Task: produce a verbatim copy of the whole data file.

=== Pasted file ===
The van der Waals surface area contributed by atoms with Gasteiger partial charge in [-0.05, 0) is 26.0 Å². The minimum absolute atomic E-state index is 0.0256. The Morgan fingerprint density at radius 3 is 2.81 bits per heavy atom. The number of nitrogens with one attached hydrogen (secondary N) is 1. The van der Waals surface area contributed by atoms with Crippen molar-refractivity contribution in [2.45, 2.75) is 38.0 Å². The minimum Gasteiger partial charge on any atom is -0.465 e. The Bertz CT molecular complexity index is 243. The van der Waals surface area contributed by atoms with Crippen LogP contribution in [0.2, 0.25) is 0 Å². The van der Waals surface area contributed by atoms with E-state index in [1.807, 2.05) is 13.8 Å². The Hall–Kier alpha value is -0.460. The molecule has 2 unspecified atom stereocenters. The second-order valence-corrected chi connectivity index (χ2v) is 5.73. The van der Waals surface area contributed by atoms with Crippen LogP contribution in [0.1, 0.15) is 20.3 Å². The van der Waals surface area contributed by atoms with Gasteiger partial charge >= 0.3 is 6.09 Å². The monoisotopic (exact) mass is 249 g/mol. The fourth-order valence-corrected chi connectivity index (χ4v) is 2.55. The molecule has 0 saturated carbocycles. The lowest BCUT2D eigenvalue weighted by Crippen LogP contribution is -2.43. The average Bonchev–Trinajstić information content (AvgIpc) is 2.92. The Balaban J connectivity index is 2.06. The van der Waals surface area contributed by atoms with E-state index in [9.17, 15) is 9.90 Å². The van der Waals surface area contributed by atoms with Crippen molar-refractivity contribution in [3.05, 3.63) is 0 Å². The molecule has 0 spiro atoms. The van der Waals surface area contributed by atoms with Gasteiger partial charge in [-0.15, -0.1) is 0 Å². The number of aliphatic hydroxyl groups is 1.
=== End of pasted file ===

The van der Waals surface area contributed by atoms with Gasteiger partial charge in [-0.05, 0) is 26.0 Å². The minimum absolute atomic E-state index is 0.0256. The Morgan fingerprint density at radius 3 is 2.81 bits per heavy atom. The number of nitrogens with one attached hydrogen (secondary N) is 1. The van der Waals surface area contributed by atoms with Crippen molar-refractivity contribution in [2.45, 2.75) is 38.0 Å². The minimum Gasteiger partial charge on any atom is -0.465 e. The Bertz CT molecular complexity index is 243. The van der Waals surface area contributed by atoms with Crippen LogP contribution in [0.2, 0.25) is 0 Å². The van der Waals surface area contributed by atoms with E-state index in [1.807, 2.05) is 13.8 Å². The Hall–Kier alpha value is -0.460. The molecule has 2 unspecified atom stereocenters. The second-order valence-corrected chi connectivity index (χ2v) is 5.73. The van der Waals surface area contributed by atoms with Crippen LogP contribution in [0.1, 0.15) is 20.3 Å². The van der Waals surface area contributed by atoms with Gasteiger partial charge >= 0.3 is 6.09 Å². The monoisotopic (exact) mass is 249 g/mol. The fourth-order valence-corrected chi connectivity index (χ4v) is 2.55. The molecule has 0 saturated carbocycles. The lowest BCUT2D eigenvalue weighted by Crippen LogP contribution is -2.43. The average Bonchev–Trinajstić information content (AvgIpc) is 2.92. The Balaban J connectivity index is 2.06. The van der Waals surface area contributed by atoms with E-state index in [9.17, 15) is 9.90 Å². The van der Waals surface area contributed by atoms with Crippen molar-refractivity contribution in [3.05, 3.63) is 0 Å². The molecule has 0 spiro atoms. The van der Waals surface area contributed by atoms with Gasteiger partial charge in [-0.15, -0.1) is 0 Å². The number of aliphatic hydroxyl groups is 1.